Gators pick up another win in key road stretch
TribLIVE Sports Videos
The Gateway varsity boys basketball team played eight of its first 10 games — including five of its first six Section 2-AAAA contests — in familiar surroundings at the Furrie Sports Complex.
Gators head coach Mitch Adams knew at that time the coin would flip, and his team would have to get the job done on the road down the stretch.
Gateway is in the midst of a five-game road march that continues Friday at rival Plum and concludes on Sunday against Upper St. Clair at the Pittsburgh Basketball Classic at La Roche College.
After having to swallow a tough 42-40 loss at McKeesport on Jan. 15 — its first and only loss in section so far — Gateway bounced back with two of its highest point totals this season.
The Gators routed Penn Hills, 92-56, on Friday and took care of business, 79-61, at Woodland Hills on Tuesday.
“Any time you win on the road, it is important,” Adams said.
“We were really focused in the first half (against the Wolverines), and it was evident in our 23-point lead. We lost focus coming out of the locker room at the start of the second half. Why? I don't know.”
Adams said he was happy with the defensive effort in the first quarter.
Woodland Hills turned the ball over 13 times over the first eight minutes.
Gateway missed opportunities to convert on some of the turnovers, but it still was able to build a 13-4 lead at the end of one.
The Gators turned on the offensive jets in the second quarter and outscored Woodland Hills, 29-15, to take a 42-19 lead at the break.
Gateway committed only four turnovers in the first half and finished the game with 11 giveaways.
Both teams racked up a lot of fouls throughout the game, and it translated into numerous trips to the free-throw line.
Woodland Hills went 16 for 22 from the line in the second half and outscored Gateway 42-37 over the final 16 minutes of play, but the deficit was too much for the Wolverines to overcome.”
“We played good defense in the first half but just didn't have the same defensive intensity in the second half,” Adams said.
“I wasn't happy with it. Our thought process at both ends of the court was crazy at times, and I'm not used to that. But it's good to get the win, and now we have to get ready for Plum on Friday. That's the big one.”
Four players reached double figures in scoring for Gateway against Woodland Hills, as junior Delvon Randall led the way with 18 points. Seniors D.J. Boyce and Deon Cottrell-Baker had 12 and 11 points, respectively, while sophomore Daylon Harris tallied 10.
Gateway now is 8-1 in the section with five games remaining, and McKeesport, Fox Chapel and Pittsburgh Central Catholic all are 7-2 and tied for second.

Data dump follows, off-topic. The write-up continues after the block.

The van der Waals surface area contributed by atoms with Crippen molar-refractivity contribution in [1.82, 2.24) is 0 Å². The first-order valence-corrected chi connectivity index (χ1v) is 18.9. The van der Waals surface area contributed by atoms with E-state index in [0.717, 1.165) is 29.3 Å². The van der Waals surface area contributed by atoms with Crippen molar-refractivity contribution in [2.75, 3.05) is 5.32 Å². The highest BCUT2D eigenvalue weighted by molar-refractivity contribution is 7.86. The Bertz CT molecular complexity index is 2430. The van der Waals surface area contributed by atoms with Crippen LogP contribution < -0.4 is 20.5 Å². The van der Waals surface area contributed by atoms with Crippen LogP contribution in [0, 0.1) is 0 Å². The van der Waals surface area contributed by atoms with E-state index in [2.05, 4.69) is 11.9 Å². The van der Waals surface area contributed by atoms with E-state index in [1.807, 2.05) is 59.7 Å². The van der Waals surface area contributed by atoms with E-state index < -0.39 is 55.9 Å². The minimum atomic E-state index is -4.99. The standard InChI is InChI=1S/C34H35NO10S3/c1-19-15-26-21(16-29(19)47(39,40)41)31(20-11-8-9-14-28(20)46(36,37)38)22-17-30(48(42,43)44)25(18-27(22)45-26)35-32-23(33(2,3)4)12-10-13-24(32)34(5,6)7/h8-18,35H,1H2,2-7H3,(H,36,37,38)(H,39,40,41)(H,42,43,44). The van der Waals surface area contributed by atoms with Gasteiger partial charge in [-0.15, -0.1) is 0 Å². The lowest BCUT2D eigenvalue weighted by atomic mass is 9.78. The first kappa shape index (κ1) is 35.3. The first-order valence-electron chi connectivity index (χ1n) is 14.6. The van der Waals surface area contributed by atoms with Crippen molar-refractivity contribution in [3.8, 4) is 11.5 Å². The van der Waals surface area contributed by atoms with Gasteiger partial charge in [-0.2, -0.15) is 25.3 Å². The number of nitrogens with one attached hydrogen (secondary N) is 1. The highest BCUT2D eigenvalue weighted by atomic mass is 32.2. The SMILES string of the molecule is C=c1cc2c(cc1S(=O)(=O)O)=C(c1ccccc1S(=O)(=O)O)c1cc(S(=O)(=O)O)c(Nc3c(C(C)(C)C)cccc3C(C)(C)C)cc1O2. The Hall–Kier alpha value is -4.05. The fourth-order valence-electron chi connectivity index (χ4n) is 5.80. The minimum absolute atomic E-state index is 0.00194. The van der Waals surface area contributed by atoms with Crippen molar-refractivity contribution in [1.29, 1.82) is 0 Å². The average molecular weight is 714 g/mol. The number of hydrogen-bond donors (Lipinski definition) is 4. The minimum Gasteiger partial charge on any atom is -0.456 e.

The top four teams make the WPIAL playoffs from the section, and Plum is fighting to stay alive at 4-5.
The Mustangs lost at McKeesport on Tuesday, 44-30.
“These are the kind of games that make or break you,” Adams said.
Adams knows that Plum is a dangerous team that will be fighting to stay in the playoff hunt.
The first game at Gateway on Dec. 21 went down to the wire. Junior Shomari Thomas nailed a jumper from the right wing at the buzzer to give the Gators a 38-36 victory.
Gateway 92, Penn Hills 56
The Gators hadn't scored that many points in a single game in well over a decade, and the total surpassed the 91 scored in a 2010 WPIAL first-round playoff victory over Norwin.
Five players hit for double figures, led by Cottrell-Baker's 21.
Thomas added 18, while Harris and junior Tommy Kromka had 13 and 12 points, respectively.
Randall contributed 11 for the Gators, who completed the season sweep of the Indians.
Michael Love is a staff writer with Trib Total Media. He can be reached at firstname.lastname@example.org.
Show commenting policy
TribLive commenting policy
You are solely responsible for your comments and by using TribLive.com you agree to our Terms of Service.
We moderate comments. Our goal is to provide substantive commentary for a general readership. By screening submissions, we provide a space where readers can share intelligent and informed commentary that enhances the quality of our news and information.
While most comments will be posted if they are on-topic and not abusive, moderating decisions are subjective. We will make them as carefully and consistently as we can. Because of the volume of reader comments, we cannot review individual moderation decisions with readers.
We value thoughtful comments representing a range of views that make their point quickly and politely. We make an effort to protect discussions from repeated comments either by the same reader or different readers.
We follow the same standards for taste as the daily newspaper. A few things we won't tolerate: personal attacks, obscenity, vulgarity, profanity (including expletives and letters followed by dashes), commercial promotion, impersonations, incoherence, proselytizing and SHOUTING. Don't include URLs to Web sites.
We do not edit comments. They are either approved or deleted. We reserve the right to edit a comment that is quoted or excerpted in an article. In this case, we may fix spelling and punctuation.
We welcome strong opinions and criticism of our work, but we don't want comments to become bogged down with discussions of our policies and we will moderate accordingly.
We appreciate it when readers and people quoted in articles or blog posts point out errors of fact or emphasis and will investigate all assertions. But these suggestions should be sent via e-mail. To avoid distracting other readers, we won't publish comments that suggest a correction. Instead, corrections will be made in a blog post or in an article.